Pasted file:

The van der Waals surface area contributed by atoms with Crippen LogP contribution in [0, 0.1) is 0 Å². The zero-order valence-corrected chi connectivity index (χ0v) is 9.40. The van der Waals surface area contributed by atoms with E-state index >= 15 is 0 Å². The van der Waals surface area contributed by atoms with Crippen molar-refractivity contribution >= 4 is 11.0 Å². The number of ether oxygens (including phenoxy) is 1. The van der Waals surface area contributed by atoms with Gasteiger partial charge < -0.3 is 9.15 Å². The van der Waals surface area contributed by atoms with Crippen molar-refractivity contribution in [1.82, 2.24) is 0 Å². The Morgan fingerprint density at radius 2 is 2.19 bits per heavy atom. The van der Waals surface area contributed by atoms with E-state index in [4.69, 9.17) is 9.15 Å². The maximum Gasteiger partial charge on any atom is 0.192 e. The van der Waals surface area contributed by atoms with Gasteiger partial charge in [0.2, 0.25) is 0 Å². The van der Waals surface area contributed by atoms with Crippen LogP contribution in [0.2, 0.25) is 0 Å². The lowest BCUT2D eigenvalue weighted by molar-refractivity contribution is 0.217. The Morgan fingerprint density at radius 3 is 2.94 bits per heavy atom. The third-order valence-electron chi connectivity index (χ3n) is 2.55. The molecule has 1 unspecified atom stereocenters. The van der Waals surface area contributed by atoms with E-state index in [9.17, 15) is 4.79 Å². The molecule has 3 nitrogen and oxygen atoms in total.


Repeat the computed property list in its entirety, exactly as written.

The van der Waals surface area contributed by atoms with Crippen LogP contribution in [0, 0.1) is 0 Å². The zero-order valence-corrected chi connectivity index (χ0v) is 9.40. The van der Waals surface area contributed by atoms with E-state index >= 15 is 0 Å². The van der Waals surface area contributed by atoms with Crippen molar-refractivity contribution >= 4 is 11.0 Å². The number of ether oxygens (including phenoxy) is 1. The van der Waals surface area contributed by atoms with Gasteiger partial charge < -0.3 is 9.15 Å². The van der Waals surface area contributed by atoms with Crippen molar-refractivity contribution in [1.82, 2.24) is 0 Å². The Morgan fingerprint density at radius 2 is 2.19 bits per heavy atom. The van der Waals surface area contributed by atoms with E-state index in [4.69, 9.17) is 9.15 Å². The maximum Gasteiger partial charge on any atom is 0.192 e. The van der Waals surface area contributed by atoms with Gasteiger partial charge in [0.2, 0.25) is 0 Å². The van der Waals surface area contributed by atoms with Crippen LogP contribution in [0.2, 0.25) is 0 Å². The lowest BCUT2D eigenvalue weighted by molar-refractivity contribution is 0.217. The Morgan fingerprint density at radius 3 is 2.94 bits per heavy atom. The third-order valence-electron chi connectivity index (χ3n) is 2.55. The molecule has 1 unspecified atom stereocenters. The van der Waals surface area contributed by atoms with E-state index in [9.17, 15) is 4.79 Å². The molecule has 3 nitrogen and oxygen atoms in total.